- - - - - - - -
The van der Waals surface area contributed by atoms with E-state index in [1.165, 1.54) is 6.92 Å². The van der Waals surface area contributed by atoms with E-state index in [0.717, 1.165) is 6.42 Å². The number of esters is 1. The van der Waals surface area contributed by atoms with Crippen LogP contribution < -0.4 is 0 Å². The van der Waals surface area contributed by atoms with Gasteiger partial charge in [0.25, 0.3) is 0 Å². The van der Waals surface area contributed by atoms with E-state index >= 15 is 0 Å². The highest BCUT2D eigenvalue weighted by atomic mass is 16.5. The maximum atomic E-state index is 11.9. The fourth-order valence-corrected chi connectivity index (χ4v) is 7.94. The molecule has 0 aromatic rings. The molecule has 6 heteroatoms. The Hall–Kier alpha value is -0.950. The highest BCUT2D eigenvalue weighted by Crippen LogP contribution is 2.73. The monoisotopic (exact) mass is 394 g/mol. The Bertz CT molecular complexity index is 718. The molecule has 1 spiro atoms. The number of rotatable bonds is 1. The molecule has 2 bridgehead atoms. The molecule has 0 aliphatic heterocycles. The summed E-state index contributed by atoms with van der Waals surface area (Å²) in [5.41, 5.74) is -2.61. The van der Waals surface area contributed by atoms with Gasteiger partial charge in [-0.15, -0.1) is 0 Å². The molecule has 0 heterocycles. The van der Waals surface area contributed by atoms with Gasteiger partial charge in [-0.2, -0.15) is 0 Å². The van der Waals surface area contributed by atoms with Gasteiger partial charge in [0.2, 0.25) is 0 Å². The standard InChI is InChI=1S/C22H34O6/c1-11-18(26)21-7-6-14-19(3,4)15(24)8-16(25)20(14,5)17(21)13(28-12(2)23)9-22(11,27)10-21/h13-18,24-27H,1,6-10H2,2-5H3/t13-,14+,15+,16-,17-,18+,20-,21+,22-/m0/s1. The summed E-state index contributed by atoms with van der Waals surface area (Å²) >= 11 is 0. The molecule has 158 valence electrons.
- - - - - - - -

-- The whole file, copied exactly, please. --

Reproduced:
The van der Waals surface area contributed by atoms with E-state index in [1.165, 1.54) is 6.92 Å². The van der Waals surface area contributed by atoms with E-state index in [0.717, 1.165) is 6.42 Å². The number of esters is 1. The van der Waals surface area contributed by atoms with Crippen LogP contribution < -0.4 is 0 Å². The van der Waals surface area contributed by atoms with Gasteiger partial charge in [0.25, 0.3) is 0 Å². The van der Waals surface area contributed by atoms with E-state index >= 15 is 0 Å². The highest BCUT2D eigenvalue weighted by atomic mass is 16.5. The maximum atomic E-state index is 11.9. The fourth-order valence-corrected chi connectivity index (χ4v) is 7.94. The molecule has 0 aromatic rings. The molecule has 6 heteroatoms. The Hall–Kier alpha value is -0.950. The highest BCUT2D eigenvalue weighted by Crippen LogP contribution is 2.73. The monoisotopic (exact) mass is 394 g/mol. The Bertz CT molecular complexity index is 718. The molecule has 1 spiro atoms. The number of rotatable bonds is 1. The molecule has 2 bridgehead atoms. The molecule has 0 aliphatic heterocycles. The summed E-state index contributed by atoms with van der Waals surface area (Å²) in [5.41, 5.74) is -2.61. The van der Waals surface area contributed by atoms with Gasteiger partial charge in [-0.15, -0.1) is 0 Å². The molecule has 0 heterocycles. The van der Waals surface area contributed by atoms with Gasteiger partial charge in [-0.2, -0.15) is 0 Å². The van der Waals surface area contributed by atoms with Gasteiger partial charge in [0.2, 0.25) is 0 Å². The standard InChI is InChI=1S/C22H34O6/c1-11-18(26)21-7-6-14-19(3,4)15(24)8-16(25)20(14,5)17(21)13(28-12(2)23)9-22(11,27)10-21/h13-18,24-27H,1,6-10H2,2-5H3/t13-,14+,15+,16-,17-,18+,20-,21+,22-/m0/s1. The summed E-state index contributed by atoms with van der Waals surface area (Å²) >= 11 is 0. The molecule has 158 valence electrons.